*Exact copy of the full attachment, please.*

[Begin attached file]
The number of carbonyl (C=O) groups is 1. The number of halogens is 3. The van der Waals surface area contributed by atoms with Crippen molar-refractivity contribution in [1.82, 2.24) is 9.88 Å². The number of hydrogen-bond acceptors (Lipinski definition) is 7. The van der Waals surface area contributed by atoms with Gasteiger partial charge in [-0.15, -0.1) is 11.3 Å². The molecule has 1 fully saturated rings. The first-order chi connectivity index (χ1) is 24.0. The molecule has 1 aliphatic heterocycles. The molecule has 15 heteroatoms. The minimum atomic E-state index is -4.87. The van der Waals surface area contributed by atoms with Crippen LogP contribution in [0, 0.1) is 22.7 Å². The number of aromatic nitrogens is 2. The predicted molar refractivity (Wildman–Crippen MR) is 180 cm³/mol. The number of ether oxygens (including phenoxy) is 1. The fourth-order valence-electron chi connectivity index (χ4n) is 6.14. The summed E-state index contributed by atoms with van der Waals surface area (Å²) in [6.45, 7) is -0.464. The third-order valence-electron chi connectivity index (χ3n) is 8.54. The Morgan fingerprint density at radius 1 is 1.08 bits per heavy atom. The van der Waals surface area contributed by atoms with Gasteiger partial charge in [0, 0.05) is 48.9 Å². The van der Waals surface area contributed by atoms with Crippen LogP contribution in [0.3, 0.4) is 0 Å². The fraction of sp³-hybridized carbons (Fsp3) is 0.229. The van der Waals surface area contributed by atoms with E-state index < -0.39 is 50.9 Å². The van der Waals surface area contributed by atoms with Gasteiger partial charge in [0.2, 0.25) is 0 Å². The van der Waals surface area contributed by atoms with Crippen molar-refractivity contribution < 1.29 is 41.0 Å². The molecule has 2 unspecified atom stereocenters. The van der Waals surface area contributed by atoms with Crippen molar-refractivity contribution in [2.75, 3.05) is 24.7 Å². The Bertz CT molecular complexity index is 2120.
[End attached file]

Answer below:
The number of carbonyl (C=O) groups is 1. The number of halogens is 3. The van der Waals surface area contributed by atoms with Crippen molar-refractivity contribution in [1.82, 2.24) is 9.88 Å². The number of hydrogen-bond acceptors (Lipinski definition) is 7. The van der Waals surface area contributed by atoms with Gasteiger partial charge in [-0.15, -0.1) is 11.3 Å². The molecule has 1 fully saturated rings. The first-order chi connectivity index (χ1) is 24.0. The molecule has 1 aliphatic heterocycles. The molecule has 15 heteroatoms. The minimum atomic E-state index is -4.87. The van der Waals surface area contributed by atoms with Crippen LogP contribution in [0, 0.1) is 22.7 Å². The number of aromatic nitrogens is 2. The predicted molar refractivity (Wildman–Crippen MR) is 180 cm³/mol. The number of ether oxygens (including phenoxy) is 1. The fourth-order valence-electron chi connectivity index (χ4n) is 6.14. The summed E-state index contributed by atoms with van der Waals surface area (Å²) in [6.45, 7) is -0.464. The third-order valence-electron chi connectivity index (χ3n) is 8.54. The Morgan fingerprint density at radius 1 is 1.08 bits per heavy atom. The van der Waals surface area contributed by atoms with Gasteiger partial charge in [0, 0.05) is 48.9 Å². The van der Waals surface area contributed by atoms with Crippen LogP contribution in [0.3, 0.4) is 0 Å². The fraction of sp³-hybridized carbons (Fsp3) is 0.229. The van der Waals surface area contributed by atoms with E-state index < -0.39 is 50.9 Å². The van der Waals surface area contributed by atoms with Gasteiger partial charge in [0.2, 0.25) is 0 Å². The van der Waals surface area contributed by atoms with Crippen molar-refractivity contribution < 1.29 is 41.0 Å². The molecule has 2 unspecified atom stereocenters. The van der Waals surface area contributed by atoms with Crippen molar-refractivity contribution in [2.75, 3.05) is 24.7 Å². The Bertz CT molecular complexity index is 2120.